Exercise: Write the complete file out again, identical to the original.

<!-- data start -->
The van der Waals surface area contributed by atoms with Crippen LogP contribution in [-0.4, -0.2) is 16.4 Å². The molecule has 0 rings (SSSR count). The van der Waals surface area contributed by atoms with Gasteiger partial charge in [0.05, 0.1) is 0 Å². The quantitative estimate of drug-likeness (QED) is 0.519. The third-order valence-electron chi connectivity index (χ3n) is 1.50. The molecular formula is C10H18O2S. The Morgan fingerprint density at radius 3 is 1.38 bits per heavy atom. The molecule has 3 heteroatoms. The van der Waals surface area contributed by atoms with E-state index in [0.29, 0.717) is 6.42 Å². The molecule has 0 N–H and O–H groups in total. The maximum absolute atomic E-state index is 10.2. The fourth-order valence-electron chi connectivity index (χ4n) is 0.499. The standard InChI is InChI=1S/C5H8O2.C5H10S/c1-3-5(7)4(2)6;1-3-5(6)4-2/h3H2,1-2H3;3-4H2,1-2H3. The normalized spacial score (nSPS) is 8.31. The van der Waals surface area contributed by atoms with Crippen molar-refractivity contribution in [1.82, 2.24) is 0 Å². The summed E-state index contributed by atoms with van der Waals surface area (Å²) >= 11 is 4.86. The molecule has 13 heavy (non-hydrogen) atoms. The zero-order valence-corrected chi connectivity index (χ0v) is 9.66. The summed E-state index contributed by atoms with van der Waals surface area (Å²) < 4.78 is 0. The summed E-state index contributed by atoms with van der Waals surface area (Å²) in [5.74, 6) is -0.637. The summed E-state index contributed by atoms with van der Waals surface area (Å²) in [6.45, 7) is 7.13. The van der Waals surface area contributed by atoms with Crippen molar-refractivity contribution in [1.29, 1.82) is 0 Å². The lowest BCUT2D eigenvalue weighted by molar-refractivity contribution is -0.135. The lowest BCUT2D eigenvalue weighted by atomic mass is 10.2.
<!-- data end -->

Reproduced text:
The van der Waals surface area contributed by atoms with Crippen LogP contribution in [-0.4, -0.2) is 16.4 Å². The molecule has 0 rings (SSSR count). The van der Waals surface area contributed by atoms with Gasteiger partial charge in [0.05, 0.1) is 0 Å². The quantitative estimate of drug-likeness (QED) is 0.519. The third-order valence-electron chi connectivity index (χ3n) is 1.50. The molecular formula is C10H18O2S. The Morgan fingerprint density at radius 3 is 1.38 bits per heavy atom. The molecule has 3 heteroatoms. The van der Waals surface area contributed by atoms with E-state index in [0.29, 0.717) is 6.42 Å². The molecule has 0 N–H and O–H groups in total. The maximum absolute atomic E-state index is 10.2. The fourth-order valence-electron chi connectivity index (χ4n) is 0.499. The standard InChI is InChI=1S/C5H8O2.C5H10S/c1-3-5(7)4(2)6;1-3-5(6)4-2/h3H2,1-2H3;3-4H2,1-2H3. The normalized spacial score (nSPS) is 8.31. The van der Waals surface area contributed by atoms with Crippen molar-refractivity contribution in [1.82, 2.24) is 0 Å². The summed E-state index contributed by atoms with van der Waals surface area (Å²) >= 11 is 4.86. The molecule has 13 heavy (non-hydrogen) atoms. The zero-order valence-corrected chi connectivity index (χ0v) is 9.66. The summed E-state index contributed by atoms with van der Waals surface area (Å²) < 4.78 is 0. The summed E-state index contributed by atoms with van der Waals surface area (Å²) in [5.74, 6) is -0.637. The summed E-state index contributed by atoms with van der Waals surface area (Å²) in [6.45, 7) is 7.13. The van der Waals surface area contributed by atoms with Crippen molar-refractivity contribution in [1.29, 1.82) is 0 Å². The lowest BCUT2D eigenvalue weighted by molar-refractivity contribution is -0.135. The lowest BCUT2D eigenvalue weighted by atomic mass is 10.2.